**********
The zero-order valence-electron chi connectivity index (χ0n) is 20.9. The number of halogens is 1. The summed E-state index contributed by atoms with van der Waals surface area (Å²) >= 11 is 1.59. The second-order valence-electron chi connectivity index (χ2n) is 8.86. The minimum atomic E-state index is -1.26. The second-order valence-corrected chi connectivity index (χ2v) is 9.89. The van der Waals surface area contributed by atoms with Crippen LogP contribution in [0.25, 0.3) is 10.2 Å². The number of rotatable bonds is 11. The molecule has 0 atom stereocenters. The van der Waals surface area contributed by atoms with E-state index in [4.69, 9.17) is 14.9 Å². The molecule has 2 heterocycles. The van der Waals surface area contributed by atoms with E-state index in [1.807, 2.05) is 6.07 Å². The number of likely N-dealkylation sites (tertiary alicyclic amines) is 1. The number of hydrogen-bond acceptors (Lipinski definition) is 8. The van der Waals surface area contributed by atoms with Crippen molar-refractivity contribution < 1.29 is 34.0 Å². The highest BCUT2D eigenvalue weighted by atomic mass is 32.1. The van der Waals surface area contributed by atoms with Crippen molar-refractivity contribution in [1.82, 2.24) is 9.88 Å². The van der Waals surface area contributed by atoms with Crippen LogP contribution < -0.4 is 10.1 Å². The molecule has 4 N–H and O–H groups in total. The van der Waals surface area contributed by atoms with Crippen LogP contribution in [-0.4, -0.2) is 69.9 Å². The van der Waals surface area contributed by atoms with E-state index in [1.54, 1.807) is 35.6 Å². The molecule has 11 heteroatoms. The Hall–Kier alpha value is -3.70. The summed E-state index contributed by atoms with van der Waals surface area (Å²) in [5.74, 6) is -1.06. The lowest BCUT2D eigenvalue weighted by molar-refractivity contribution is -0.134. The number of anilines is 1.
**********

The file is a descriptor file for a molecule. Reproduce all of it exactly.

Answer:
The zero-order valence-electron chi connectivity index (χ0n) is 20.9. The number of halogens is 1. The summed E-state index contributed by atoms with van der Waals surface area (Å²) >= 11 is 1.59. The second-order valence-electron chi connectivity index (χ2n) is 8.86. The minimum atomic E-state index is -1.26. The second-order valence-corrected chi connectivity index (χ2v) is 9.89. The van der Waals surface area contributed by atoms with Crippen LogP contribution in [0.25, 0.3) is 10.2 Å². The number of rotatable bonds is 11. The molecule has 0 atom stereocenters. The van der Waals surface area contributed by atoms with E-state index in [4.69, 9.17) is 14.9 Å². The molecule has 2 heterocycles. The van der Waals surface area contributed by atoms with E-state index in [1.807, 2.05) is 6.07 Å². The number of likely N-dealkylation sites (tertiary alicyclic amines) is 1. The number of hydrogen-bond acceptors (Lipinski definition) is 8. The van der Waals surface area contributed by atoms with Crippen molar-refractivity contribution < 1.29 is 34.0 Å². The highest BCUT2D eigenvalue weighted by atomic mass is 32.1. The van der Waals surface area contributed by atoms with Crippen molar-refractivity contribution in [1.82, 2.24) is 9.88 Å². The van der Waals surface area contributed by atoms with Crippen LogP contribution < -0.4 is 10.1 Å². The molecule has 4 N–H and O–H groups in total. The van der Waals surface area contributed by atoms with Crippen LogP contribution in [-0.4, -0.2) is 69.9 Å². The van der Waals surface area contributed by atoms with E-state index in [1.54, 1.807) is 35.6 Å². The molecule has 11 heteroatoms. The Hall–Kier alpha value is -3.70. The summed E-state index contributed by atoms with van der Waals surface area (Å²) in [5.74, 6) is -1.06. The lowest BCUT2D eigenvalue weighted by molar-refractivity contribution is -0.134. The number of anilines is 1.